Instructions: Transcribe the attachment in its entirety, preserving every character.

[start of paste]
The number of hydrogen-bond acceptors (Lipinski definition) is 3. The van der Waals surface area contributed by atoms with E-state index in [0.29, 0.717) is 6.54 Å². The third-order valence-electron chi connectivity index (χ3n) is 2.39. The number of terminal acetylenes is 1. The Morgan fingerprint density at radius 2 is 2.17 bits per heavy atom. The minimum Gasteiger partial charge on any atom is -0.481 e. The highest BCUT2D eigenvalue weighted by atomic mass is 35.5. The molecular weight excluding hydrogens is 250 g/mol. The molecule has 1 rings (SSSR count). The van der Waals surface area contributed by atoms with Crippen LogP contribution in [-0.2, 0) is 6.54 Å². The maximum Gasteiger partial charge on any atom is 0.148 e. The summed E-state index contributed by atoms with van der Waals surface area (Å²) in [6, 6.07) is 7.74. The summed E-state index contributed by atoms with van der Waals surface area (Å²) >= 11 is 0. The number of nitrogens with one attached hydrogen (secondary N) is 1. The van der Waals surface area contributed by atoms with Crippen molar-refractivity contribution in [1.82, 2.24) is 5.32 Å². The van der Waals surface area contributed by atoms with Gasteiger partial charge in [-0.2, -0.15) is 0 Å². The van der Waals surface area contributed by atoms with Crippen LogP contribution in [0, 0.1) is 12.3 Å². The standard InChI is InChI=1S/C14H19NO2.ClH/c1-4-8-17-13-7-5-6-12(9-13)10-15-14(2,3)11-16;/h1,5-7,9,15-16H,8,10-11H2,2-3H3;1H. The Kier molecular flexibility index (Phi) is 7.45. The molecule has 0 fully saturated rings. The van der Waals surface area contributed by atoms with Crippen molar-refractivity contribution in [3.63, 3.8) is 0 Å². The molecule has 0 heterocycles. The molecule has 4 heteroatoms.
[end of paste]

The number of hydrogen-bond acceptors (Lipinski definition) is 3. The van der Waals surface area contributed by atoms with E-state index in [0.29, 0.717) is 6.54 Å². The third-order valence-electron chi connectivity index (χ3n) is 2.39. The number of terminal acetylenes is 1. The Morgan fingerprint density at radius 2 is 2.17 bits per heavy atom. The minimum Gasteiger partial charge on any atom is -0.481 e. The highest BCUT2D eigenvalue weighted by atomic mass is 35.5. The molecular weight excluding hydrogens is 250 g/mol. The molecule has 1 rings (SSSR count). The van der Waals surface area contributed by atoms with Crippen LogP contribution in [-0.2, 0) is 6.54 Å². The maximum Gasteiger partial charge on any atom is 0.148 e. The summed E-state index contributed by atoms with van der Waals surface area (Å²) in [6, 6.07) is 7.74. The summed E-state index contributed by atoms with van der Waals surface area (Å²) >= 11 is 0. The number of nitrogens with one attached hydrogen (secondary N) is 1. The van der Waals surface area contributed by atoms with Crippen molar-refractivity contribution in [1.82, 2.24) is 5.32 Å². The van der Waals surface area contributed by atoms with Gasteiger partial charge in [-0.2, -0.15) is 0 Å². The van der Waals surface area contributed by atoms with Crippen LogP contribution in [0, 0.1) is 12.3 Å². The standard InChI is InChI=1S/C14H19NO2.ClH/c1-4-8-17-13-7-5-6-12(9-13)10-15-14(2,3)11-16;/h1,5-7,9,15-16H,8,10-11H2,2-3H3;1H. The Kier molecular flexibility index (Phi) is 7.45. The molecule has 0 fully saturated rings. The van der Waals surface area contributed by atoms with Crippen molar-refractivity contribution in [3.63, 3.8) is 0 Å². The molecule has 0 heterocycles. The molecule has 4 heteroatoms.